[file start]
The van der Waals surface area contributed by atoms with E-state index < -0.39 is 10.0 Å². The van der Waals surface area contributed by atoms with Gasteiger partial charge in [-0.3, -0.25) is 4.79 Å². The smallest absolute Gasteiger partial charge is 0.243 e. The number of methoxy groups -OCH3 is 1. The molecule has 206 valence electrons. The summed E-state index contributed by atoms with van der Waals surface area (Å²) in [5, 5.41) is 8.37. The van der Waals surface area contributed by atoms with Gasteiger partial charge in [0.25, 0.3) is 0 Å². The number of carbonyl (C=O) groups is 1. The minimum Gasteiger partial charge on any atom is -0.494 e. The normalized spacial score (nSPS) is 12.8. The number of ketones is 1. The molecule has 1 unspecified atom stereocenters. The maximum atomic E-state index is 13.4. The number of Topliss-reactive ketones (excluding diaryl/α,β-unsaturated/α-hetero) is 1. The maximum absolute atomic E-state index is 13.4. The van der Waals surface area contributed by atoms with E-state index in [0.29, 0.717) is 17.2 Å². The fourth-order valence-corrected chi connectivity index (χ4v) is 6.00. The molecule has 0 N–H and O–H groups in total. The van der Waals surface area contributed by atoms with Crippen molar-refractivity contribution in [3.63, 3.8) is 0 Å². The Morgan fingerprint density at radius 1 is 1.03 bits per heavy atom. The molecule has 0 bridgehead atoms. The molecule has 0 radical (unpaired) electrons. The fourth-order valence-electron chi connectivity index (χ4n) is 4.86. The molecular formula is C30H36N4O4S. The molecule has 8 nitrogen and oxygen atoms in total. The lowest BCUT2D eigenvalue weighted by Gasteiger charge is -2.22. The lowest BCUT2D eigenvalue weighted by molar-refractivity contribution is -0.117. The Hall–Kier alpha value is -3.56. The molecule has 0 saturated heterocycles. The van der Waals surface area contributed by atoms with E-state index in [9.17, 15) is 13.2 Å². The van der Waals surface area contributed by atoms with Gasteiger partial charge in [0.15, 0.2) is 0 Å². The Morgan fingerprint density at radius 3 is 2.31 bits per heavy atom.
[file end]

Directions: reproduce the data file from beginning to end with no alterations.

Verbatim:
The van der Waals surface area contributed by atoms with E-state index < -0.39 is 10.0 Å². The van der Waals surface area contributed by atoms with Gasteiger partial charge in [-0.3, -0.25) is 4.79 Å². The smallest absolute Gasteiger partial charge is 0.243 e. The number of methoxy groups -OCH3 is 1. The molecule has 206 valence electrons. The summed E-state index contributed by atoms with van der Waals surface area (Å²) in [5, 5.41) is 8.37. The van der Waals surface area contributed by atoms with Gasteiger partial charge in [0.25, 0.3) is 0 Å². The number of carbonyl (C=O) groups is 1. The minimum Gasteiger partial charge on any atom is -0.494 e. The normalized spacial score (nSPS) is 12.8. The number of ketones is 1. The molecule has 1 unspecified atom stereocenters. The maximum atomic E-state index is 13.4. The number of Topliss-reactive ketones (excluding diaryl/α,β-unsaturated/α-hetero) is 1. The maximum absolute atomic E-state index is 13.4. The van der Waals surface area contributed by atoms with E-state index in [0.29, 0.717) is 17.2 Å². The fourth-order valence-corrected chi connectivity index (χ4v) is 6.00. The molecule has 0 N–H and O–H groups in total. The van der Waals surface area contributed by atoms with Crippen molar-refractivity contribution in [3.63, 3.8) is 0 Å². The Morgan fingerprint density at radius 1 is 1.03 bits per heavy atom. The molecule has 0 bridgehead atoms. The molecule has 0 radical (unpaired) electrons. The fourth-order valence-electron chi connectivity index (χ4n) is 4.86. The molecular formula is C30H36N4O4S. The molecule has 8 nitrogen and oxygen atoms in total. The lowest BCUT2D eigenvalue weighted by Gasteiger charge is -2.22. The lowest BCUT2D eigenvalue weighted by molar-refractivity contribution is -0.117. The Hall–Kier alpha value is -3.56. The molecule has 0 saturated heterocycles. The van der Waals surface area contributed by atoms with E-state index in [9.17, 15) is 13.2 Å². The van der Waals surface area contributed by atoms with Gasteiger partial charge in [0.15, 0.2) is 0 Å². The Morgan fingerprint density at radius 3 is 2.31 bits per heavy atom.